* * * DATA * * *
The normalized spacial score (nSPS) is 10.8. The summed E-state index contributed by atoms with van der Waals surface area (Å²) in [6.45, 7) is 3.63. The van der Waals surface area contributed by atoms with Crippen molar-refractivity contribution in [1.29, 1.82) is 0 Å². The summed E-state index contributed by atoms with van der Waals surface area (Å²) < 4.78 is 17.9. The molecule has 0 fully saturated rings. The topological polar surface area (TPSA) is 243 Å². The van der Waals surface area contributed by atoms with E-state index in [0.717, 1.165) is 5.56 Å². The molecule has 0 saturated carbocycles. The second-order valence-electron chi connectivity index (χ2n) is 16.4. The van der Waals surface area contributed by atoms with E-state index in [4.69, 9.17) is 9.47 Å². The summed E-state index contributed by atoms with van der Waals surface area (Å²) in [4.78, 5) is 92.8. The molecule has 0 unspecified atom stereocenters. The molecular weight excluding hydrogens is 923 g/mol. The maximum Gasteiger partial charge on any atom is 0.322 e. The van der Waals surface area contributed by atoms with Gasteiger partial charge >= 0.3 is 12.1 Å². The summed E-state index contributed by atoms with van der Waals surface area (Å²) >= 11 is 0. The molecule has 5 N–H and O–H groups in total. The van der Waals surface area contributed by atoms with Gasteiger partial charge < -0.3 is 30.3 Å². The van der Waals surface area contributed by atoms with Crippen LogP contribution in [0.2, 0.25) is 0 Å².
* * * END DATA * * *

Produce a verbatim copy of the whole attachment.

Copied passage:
The normalized spacial score (nSPS) is 10.8. The summed E-state index contributed by atoms with van der Waals surface area (Å²) in [6.45, 7) is 3.63. The van der Waals surface area contributed by atoms with Crippen molar-refractivity contribution in [1.29, 1.82) is 0 Å². The summed E-state index contributed by atoms with van der Waals surface area (Å²) < 4.78 is 17.9. The molecule has 0 fully saturated rings. The topological polar surface area (TPSA) is 243 Å². The van der Waals surface area contributed by atoms with E-state index in [0.717, 1.165) is 5.56 Å². The molecule has 0 saturated carbocycles. The second-order valence-electron chi connectivity index (χ2n) is 16.4. The van der Waals surface area contributed by atoms with E-state index in [4.69, 9.17) is 9.47 Å². The summed E-state index contributed by atoms with van der Waals surface area (Å²) in [4.78, 5) is 92.8. The molecule has 0 unspecified atom stereocenters. The molecular weight excluding hydrogens is 923 g/mol. The maximum Gasteiger partial charge on any atom is 0.322 e. The van der Waals surface area contributed by atoms with Gasteiger partial charge >= 0.3 is 12.1 Å². The summed E-state index contributed by atoms with van der Waals surface area (Å²) >= 11 is 0. The molecule has 5 N–H and O–H groups in total. The van der Waals surface area contributed by atoms with Gasteiger partial charge < -0.3 is 30.3 Å². The van der Waals surface area contributed by atoms with Crippen LogP contribution in [0.2, 0.25) is 0 Å².